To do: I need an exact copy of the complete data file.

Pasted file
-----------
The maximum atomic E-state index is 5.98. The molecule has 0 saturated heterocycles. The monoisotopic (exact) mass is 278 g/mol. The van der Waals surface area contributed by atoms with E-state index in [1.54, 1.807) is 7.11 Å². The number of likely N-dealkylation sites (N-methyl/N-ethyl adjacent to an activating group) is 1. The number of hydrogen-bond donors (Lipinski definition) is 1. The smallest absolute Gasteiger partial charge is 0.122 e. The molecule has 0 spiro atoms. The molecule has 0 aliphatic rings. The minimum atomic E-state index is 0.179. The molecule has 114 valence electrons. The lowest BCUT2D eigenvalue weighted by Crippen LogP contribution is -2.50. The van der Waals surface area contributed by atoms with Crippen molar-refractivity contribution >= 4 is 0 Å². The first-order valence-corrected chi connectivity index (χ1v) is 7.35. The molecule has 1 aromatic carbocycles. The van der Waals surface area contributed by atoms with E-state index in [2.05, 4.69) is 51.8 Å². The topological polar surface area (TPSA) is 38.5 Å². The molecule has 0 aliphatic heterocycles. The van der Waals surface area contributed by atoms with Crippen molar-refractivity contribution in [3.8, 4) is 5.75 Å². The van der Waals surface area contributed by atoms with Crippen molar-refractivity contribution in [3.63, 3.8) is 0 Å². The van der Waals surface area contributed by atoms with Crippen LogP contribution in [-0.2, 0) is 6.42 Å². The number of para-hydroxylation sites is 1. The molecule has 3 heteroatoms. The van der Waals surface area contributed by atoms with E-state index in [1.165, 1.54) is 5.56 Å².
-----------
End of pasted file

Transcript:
The maximum atomic E-state index is 5.98. The molecule has 0 saturated heterocycles. The monoisotopic (exact) mass is 278 g/mol. The van der Waals surface area contributed by atoms with E-state index in [1.54, 1.807) is 7.11 Å². The number of likely N-dealkylation sites (N-methyl/N-ethyl adjacent to an activating group) is 1. The number of hydrogen-bond donors (Lipinski definition) is 1. The smallest absolute Gasteiger partial charge is 0.122 e. The molecule has 0 spiro atoms. The molecule has 0 aliphatic rings. The minimum atomic E-state index is 0.179. The molecule has 114 valence electrons. The lowest BCUT2D eigenvalue weighted by Crippen LogP contribution is -2.50. The van der Waals surface area contributed by atoms with Crippen molar-refractivity contribution >= 4 is 0 Å². The first-order valence-corrected chi connectivity index (χ1v) is 7.35. The molecule has 1 aromatic carbocycles. The van der Waals surface area contributed by atoms with E-state index in [2.05, 4.69) is 51.8 Å². The topological polar surface area (TPSA) is 38.5 Å². The molecule has 0 aliphatic heterocycles. The van der Waals surface area contributed by atoms with Crippen molar-refractivity contribution in [3.8, 4) is 5.75 Å². The van der Waals surface area contributed by atoms with Crippen molar-refractivity contribution in [3.63, 3.8) is 0 Å². The van der Waals surface area contributed by atoms with Crippen LogP contribution in [-0.2, 0) is 6.42 Å². The number of para-hydroxylation sites is 1. The molecule has 3 heteroatoms. The van der Waals surface area contributed by atoms with E-state index in [1.165, 1.54) is 5.56 Å².